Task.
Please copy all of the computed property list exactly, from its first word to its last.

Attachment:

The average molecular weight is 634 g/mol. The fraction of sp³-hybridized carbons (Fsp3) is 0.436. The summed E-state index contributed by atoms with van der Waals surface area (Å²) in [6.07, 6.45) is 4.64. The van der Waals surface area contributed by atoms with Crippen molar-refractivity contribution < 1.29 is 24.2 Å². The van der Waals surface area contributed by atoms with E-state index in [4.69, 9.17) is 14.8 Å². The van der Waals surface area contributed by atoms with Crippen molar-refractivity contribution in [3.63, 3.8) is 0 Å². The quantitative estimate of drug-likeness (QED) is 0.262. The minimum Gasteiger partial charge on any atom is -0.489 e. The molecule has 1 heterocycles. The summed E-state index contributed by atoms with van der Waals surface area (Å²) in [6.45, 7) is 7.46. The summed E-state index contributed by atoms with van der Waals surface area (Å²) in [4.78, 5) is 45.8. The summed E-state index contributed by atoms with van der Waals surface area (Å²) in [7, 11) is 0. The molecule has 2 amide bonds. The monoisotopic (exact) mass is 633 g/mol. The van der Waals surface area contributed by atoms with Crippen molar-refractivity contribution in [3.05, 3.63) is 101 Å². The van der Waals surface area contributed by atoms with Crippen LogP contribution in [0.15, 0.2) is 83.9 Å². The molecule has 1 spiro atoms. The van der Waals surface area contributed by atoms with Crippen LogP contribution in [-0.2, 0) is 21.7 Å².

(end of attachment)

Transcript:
The average molecular weight is 634 g/mol. The fraction of sp³-hybridized carbons (Fsp3) is 0.436. The summed E-state index contributed by atoms with van der Waals surface area (Å²) in [6.07, 6.45) is 4.64. The van der Waals surface area contributed by atoms with Crippen molar-refractivity contribution < 1.29 is 24.2 Å². The van der Waals surface area contributed by atoms with E-state index in [4.69, 9.17) is 14.8 Å². The van der Waals surface area contributed by atoms with Crippen molar-refractivity contribution in [3.63, 3.8) is 0 Å². The quantitative estimate of drug-likeness (QED) is 0.262. The minimum Gasteiger partial charge on any atom is -0.489 e. The molecule has 1 heterocycles. The summed E-state index contributed by atoms with van der Waals surface area (Å²) in [6.45, 7) is 7.46. The summed E-state index contributed by atoms with van der Waals surface area (Å²) in [4.78, 5) is 45.8. The summed E-state index contributed by atoms with van der Waals surface area (Å²) in [7, 11) is 0. The molecule has 2 amide bonds. The monoisotopic (exact) mass is 633 g/mol. The van der Waals surface area contributed by atoms with Crippen molar-refractivity contribution in [3.05, 3.63) is 101 Å². The van der Waals surface area contributed by atoms with Crippen LogP contribution in [0.15, 0.2) is 83.9 Å². The molecule has 1 spiro atoms. The van der Waals surface area contributed by atoms with Crippen LogP contribution in [-0.2, 0) is 21.7 Å².